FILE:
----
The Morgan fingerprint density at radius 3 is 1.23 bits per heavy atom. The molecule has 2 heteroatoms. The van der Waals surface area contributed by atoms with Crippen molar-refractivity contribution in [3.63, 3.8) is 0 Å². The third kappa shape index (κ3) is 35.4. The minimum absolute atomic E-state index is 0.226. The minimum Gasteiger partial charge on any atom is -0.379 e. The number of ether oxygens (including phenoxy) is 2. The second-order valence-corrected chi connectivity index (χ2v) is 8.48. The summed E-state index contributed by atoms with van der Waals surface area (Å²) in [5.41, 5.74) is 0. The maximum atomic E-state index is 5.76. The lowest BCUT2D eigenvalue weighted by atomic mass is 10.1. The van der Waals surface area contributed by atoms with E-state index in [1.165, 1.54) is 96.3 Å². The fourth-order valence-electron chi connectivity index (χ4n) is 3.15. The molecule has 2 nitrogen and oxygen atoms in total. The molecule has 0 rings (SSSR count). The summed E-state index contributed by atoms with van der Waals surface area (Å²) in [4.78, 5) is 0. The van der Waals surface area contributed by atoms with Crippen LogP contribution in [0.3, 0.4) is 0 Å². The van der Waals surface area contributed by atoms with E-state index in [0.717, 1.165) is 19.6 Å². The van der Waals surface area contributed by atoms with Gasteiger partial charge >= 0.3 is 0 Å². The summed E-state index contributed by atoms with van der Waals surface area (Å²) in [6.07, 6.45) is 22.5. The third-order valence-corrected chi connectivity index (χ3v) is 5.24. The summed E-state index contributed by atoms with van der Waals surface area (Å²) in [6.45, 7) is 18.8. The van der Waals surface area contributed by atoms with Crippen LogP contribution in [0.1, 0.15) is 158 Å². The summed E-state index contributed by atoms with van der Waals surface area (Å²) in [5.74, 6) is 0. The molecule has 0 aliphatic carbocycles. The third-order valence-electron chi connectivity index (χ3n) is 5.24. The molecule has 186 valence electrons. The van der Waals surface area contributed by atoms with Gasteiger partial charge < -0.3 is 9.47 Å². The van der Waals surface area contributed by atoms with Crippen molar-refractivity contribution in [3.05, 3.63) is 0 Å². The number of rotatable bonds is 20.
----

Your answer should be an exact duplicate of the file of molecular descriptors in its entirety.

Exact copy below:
The Morgan fingerprint density at radius 3 is 1.23 bits per heavy atom. The molecule has 2 heteroatoms. The van der Waals surface area contributed by atoms with Crippen molar-refractivity contribution in [3.63, 3.8) is 0 Å². The third kappa shape index (κ3) is 35.4. The minimum absolute atomic E-state index is 0.226. The minimum Gasteiger partial charge on any atom is -0.379 e. The number of ether oxygens (including phenoxy) is 2. The second-order valence-corrected chi connectivity index (χ2v) is 8.48. The summed E-state index contributed by atoms with van der Waals surface area (Å²) in [5.41, 5.74) is 0. The maximum atomic E-state index is 5.76. The lowest BCUT2D eigenvalue weighted by atomic mass is 10.1. The van der Waals surface area contributed by atoms with E-state index in [1.165, 1.54) is 96.3 Å². The fourth-order valence-electron chi connectivity index (χ4n) is 3.15. The molecule has 2 nitrogen and oxygen atoms in total. The molecule has 0 rings (SSSR count). The summed E-state index contributed by atoms with van der Waals surface area (Å²) in [4.78, 5) is 0. The van der Waals surface area contributed by atoms with Crippen LogP contribution in [0.3, 0.4) is 0 Å². The van der Waals surface area contributed by atoms with E-state index in [0.717, 1.165) is 19.6 Å². The van der Waals surface area contributed by atoms with Gasteiger partial charge >= 0.3 is 0 Å². The summed E-state index contributed by atoms with van der Waals surface area (Å²) in [6.07, 6.45) is 22.5. The third-order valence-corrected chi connectivity index (χ3v) is 5.24. The summed E-state index contributed by atoms with van der Waals surface area (Å²) in [6.45, 7) is 18.8. The van der Waals surface area contributed by atoms with Crippen LogP contribution in [0.1, 0.15) is 158 Å². The summed E-state index contributed by atoms with van der Waals surface area (Å²) in [5.74, 6) is 0. The molecule has 0 aliphatic carbocycles. The third-order valence-electron chi connectivity index (χ3n) is 5.24. The molecule has 186 valence electrons. The van der Waals surface area contributed by atoms with Gasteiger partial charge < -0.3 is 9.47 Å². The van der Waals surface area contributed by atoms with Crippen molar-refractivity contribution in [3.05, 3.63) is 0 Å². The number of rotatable bonds is 20.